Who is affected?
Largely third world and developing countries. For example, Tanzania was forced to charge for hospital visits and school fees. Hospital treatment fell by 53% and the illiteracy rate soared. In Ecuador, the IMF ordered 26,000 jobs cuts along with a halving of real wages for the remaining workers. Meanwhile, it demanded the sale of the water system to foreign owners and an 80% increase in the price of cooking oil.

What is it thinking?
The IMF is dominated by neo-liberal economics that decree countries are best served by making an easy fit with the world economy. Globalisation allows them to provide products and services demanded by external markets and the theory goes bring in foreign investment. The removal of trade barriers and employment legislation makes the newly restructured countries more attractive to the multinationals.

Does it work?
GDP and life expectancy did rise in the last 50 years of the twentieth century, but global inequality is growing and besides some of these improvements took place in the days before the neo-liberal IMF, when per capita income grew by 74% in South America. At present, the rich nations are becoming richer and the developing world, crippled by debt repayment and "restructuring", has little control over its economic future much having already been surrendered.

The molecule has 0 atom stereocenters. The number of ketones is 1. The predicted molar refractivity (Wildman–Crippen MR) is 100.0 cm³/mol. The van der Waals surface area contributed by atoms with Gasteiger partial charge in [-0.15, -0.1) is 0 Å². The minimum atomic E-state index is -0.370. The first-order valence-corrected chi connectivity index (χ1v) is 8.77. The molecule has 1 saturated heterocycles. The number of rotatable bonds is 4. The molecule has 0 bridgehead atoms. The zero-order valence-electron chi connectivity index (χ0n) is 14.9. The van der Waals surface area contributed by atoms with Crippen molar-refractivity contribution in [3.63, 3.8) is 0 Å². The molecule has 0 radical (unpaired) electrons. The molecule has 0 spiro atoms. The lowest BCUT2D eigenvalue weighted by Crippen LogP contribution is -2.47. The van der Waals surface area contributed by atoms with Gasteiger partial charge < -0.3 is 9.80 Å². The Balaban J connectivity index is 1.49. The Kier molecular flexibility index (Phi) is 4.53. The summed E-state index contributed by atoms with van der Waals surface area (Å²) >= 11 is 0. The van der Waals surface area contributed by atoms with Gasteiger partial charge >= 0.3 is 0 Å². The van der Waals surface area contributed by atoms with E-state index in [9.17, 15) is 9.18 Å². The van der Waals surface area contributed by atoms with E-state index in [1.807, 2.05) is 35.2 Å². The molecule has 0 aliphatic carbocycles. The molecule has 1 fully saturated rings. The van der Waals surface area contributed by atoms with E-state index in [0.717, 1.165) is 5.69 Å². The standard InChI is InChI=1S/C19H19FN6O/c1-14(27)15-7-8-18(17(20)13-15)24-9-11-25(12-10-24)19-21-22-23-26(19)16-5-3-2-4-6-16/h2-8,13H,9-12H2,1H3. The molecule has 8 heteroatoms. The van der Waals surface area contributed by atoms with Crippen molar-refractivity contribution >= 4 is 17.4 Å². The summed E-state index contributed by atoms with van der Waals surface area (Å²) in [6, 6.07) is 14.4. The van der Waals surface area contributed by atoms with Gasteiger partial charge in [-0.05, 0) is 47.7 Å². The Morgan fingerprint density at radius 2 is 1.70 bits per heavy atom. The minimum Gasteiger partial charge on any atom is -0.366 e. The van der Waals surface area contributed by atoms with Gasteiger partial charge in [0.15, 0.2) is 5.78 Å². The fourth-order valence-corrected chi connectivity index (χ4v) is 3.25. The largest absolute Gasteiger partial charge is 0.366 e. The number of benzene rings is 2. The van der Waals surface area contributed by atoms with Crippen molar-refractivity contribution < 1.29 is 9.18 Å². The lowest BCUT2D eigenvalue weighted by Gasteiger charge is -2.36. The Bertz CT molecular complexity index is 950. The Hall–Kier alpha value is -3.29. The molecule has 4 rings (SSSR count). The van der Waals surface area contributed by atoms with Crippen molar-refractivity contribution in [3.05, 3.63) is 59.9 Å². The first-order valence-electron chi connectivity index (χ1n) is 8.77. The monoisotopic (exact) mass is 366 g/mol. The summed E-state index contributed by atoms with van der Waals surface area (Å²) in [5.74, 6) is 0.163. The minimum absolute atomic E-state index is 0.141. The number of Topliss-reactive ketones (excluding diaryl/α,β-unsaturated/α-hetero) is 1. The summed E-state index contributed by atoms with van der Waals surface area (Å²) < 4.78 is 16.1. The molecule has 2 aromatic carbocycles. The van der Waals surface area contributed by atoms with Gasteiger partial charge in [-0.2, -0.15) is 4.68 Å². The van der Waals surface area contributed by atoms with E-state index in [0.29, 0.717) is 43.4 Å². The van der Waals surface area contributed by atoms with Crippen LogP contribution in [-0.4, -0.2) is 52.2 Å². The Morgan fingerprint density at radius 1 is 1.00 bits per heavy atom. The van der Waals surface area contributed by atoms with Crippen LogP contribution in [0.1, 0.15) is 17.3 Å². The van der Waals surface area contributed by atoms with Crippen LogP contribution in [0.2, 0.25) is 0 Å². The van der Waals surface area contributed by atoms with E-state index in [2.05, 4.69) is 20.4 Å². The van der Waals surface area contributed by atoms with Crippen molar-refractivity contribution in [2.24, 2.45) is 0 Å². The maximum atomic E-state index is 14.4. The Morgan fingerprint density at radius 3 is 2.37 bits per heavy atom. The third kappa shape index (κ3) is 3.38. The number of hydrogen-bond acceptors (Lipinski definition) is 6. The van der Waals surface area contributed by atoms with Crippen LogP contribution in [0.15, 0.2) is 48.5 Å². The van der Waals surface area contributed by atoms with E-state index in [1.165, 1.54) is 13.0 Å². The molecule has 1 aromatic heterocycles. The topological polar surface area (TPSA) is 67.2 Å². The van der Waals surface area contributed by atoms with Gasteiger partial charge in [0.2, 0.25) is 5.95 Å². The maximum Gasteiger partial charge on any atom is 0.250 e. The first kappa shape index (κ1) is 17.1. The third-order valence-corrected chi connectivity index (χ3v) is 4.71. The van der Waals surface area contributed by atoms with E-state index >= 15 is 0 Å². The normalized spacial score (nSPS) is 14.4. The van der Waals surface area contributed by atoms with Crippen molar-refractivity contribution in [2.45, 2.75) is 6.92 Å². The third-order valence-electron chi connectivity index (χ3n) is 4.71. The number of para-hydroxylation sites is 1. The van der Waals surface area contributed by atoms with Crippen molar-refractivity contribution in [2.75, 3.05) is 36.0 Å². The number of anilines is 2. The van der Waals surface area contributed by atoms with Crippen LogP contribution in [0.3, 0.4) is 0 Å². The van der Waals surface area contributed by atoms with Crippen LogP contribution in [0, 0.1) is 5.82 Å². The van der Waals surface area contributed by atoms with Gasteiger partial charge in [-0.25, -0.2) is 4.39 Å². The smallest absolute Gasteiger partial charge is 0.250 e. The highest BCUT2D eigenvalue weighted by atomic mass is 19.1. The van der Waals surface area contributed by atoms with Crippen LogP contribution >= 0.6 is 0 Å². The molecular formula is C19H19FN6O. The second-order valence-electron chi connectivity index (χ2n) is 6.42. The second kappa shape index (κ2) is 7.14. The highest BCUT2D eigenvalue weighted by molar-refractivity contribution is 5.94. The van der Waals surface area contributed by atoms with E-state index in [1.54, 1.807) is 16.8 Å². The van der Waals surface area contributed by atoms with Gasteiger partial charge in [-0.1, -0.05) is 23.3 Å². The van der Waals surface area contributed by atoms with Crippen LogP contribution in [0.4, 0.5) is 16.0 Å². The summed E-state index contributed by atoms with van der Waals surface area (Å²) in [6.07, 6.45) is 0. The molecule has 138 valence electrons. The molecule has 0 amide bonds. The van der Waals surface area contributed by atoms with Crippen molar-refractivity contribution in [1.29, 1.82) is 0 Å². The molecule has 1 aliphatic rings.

But we do not know what would have happened to the developing world if the IMF had not given its assistance. The restructuring was after all - offered at times of economic crisis when previous models were judged to have failed, hit by rising oil costs and instability on the world financial markets.

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Wednesday, May 24, 2006

U2's Bono Pledges Fight on Global Trade

AFTER a successful campaign to cancel the debts of some of the world's poorest countries, rocker-activist Bono today took on the world's powerbrokers over trade to Africa.

In Ghana on the last stop of a six nation African tour, Bono said today there was a new mood of optimism on the continent but farm subsidies and other trade barriers in large markets like the United States and Europe were blocking progress.

Bono said taking on the trade issue on behalf of Africa was not going to be easy.

"We're up against vested interests and big powerful lobby groups," he said after touring a market in Accra, the capital.

He said he and other trade activists had to get better at explaining to US and European farmers how their agricultural subsidies were hurting African producers.